John Devereux is one of the earliest violin makers known to have been working in Australia and is seen as Australia's first professional bowed string instrument maker. He had a significant reputation and output from the 1860s to 1880s and was a contemporary of Australia's other great maker of this period William Dow, also of Melbourne. Born in England in 1810, Devereux arrived in Australia in 1854 from London where he had been working in the workshop of violin maker Bernhard Simon Fendt (1800-1852). He settled in Melbourne and operated a violin making business there until his death in 1883. Apart from double basses he is known to have made violins, violas and cellos. He was apparently an accomplished double bass player and performed regularly at Government House in Melbourne.
Devereux won several awards for his instruments at inter-colonial exhibitions held in Australia between 1860 and 1872. In particular he was awarded a gold medal in 1866 in which the jurors report states they "congratulate the colonies on possessing so talented a stringed instrument maker, his specimens being admirable in every respect". The Argus newspaper, reported on 15th January 1868 that "Mr John Devereux of Fitzroy had an interview with His Royal Highness the Duke of Edinburgh, before his departure from the colony, and presented him with a beautiful violin of his own manufacture. His Royal Highness was pleased to appoint Mr Devereux as his instrument maker in the colony and promised that the necessary appointment should be forwarded from home." After this 1868 meeting Devereux used the inscription on his labels, "Violin and Bass Maker to HRH the Duke of Edinburgh".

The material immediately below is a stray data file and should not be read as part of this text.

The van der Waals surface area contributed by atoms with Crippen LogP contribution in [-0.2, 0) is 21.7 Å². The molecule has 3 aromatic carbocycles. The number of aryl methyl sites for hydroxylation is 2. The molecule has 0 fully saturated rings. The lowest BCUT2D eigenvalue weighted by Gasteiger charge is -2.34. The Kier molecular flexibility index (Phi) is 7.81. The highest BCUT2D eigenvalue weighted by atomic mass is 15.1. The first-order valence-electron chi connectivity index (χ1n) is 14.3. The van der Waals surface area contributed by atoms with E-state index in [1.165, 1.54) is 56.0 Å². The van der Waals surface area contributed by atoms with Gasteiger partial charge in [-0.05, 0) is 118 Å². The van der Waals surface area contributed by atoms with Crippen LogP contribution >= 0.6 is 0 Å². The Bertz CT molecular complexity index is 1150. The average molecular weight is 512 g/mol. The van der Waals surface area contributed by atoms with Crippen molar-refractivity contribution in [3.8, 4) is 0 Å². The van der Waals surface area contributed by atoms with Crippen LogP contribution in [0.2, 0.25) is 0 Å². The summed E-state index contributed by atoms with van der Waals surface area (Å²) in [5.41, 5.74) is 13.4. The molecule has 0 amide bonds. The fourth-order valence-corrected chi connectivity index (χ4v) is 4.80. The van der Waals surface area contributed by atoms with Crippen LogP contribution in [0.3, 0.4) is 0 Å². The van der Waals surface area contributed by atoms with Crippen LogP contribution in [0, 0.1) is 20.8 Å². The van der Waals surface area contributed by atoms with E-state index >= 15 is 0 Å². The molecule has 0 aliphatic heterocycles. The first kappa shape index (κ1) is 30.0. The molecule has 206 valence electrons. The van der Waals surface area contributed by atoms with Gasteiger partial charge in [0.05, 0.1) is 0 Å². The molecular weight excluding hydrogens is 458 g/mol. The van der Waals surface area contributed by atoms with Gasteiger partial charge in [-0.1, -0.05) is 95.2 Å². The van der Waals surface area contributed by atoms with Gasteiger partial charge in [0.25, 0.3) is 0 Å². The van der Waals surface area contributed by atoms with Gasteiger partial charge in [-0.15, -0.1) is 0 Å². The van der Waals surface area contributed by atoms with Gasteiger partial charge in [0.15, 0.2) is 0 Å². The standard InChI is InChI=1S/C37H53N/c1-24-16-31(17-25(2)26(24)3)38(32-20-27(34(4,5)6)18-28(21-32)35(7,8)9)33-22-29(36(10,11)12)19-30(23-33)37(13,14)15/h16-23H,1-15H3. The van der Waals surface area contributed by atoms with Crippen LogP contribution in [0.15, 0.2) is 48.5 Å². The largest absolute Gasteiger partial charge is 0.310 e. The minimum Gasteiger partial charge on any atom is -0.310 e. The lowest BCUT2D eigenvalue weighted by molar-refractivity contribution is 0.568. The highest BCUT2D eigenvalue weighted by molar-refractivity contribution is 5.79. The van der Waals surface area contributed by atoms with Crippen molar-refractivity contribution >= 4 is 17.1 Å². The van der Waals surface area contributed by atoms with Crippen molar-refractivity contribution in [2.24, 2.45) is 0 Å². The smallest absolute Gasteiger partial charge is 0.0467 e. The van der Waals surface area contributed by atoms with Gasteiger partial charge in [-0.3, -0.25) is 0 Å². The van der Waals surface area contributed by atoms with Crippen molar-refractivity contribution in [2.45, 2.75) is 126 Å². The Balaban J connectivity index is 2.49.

This violin contains characteristics of Devereux's other instruments including an internal tension bar running the length of the body of the instrument from top to bottom. Most Devereux instruments remaining in original condition contain the tension bar which he devised in Australia to strengthen the instrument and prevent twisting of it in the Australian climate. This rigidity was also a way of keeping his instruments in tune in the local climate.
In addition to this violin the Powerhouse Museum also contains another violin by Devereux dating from 1869, a viola by Devereux dated 1869, a double bass by Devereux from about 1856, the 1866 gold medallion inter-colonial exhibition award, referred to above, and a separate tension bar and labels.
Curator, music and musical instruments
A. Coggins; Violin and Bow Makers of Australia, (WriteLight Pty Ltd/Alan Coggins, Blackheath, Australia, 2009, pp.68-71).
A. Coggins & M. Lea; "Making It Down Under" in The Strad, July 2004, Vol.115, No.1371, pp.712-717.
M. Lea; "By Appointment...John Devereux - Australia's First Professional Stringed Instrument Maker" in Australiana, May 2008, Vol 30, No 2, pp.11-17.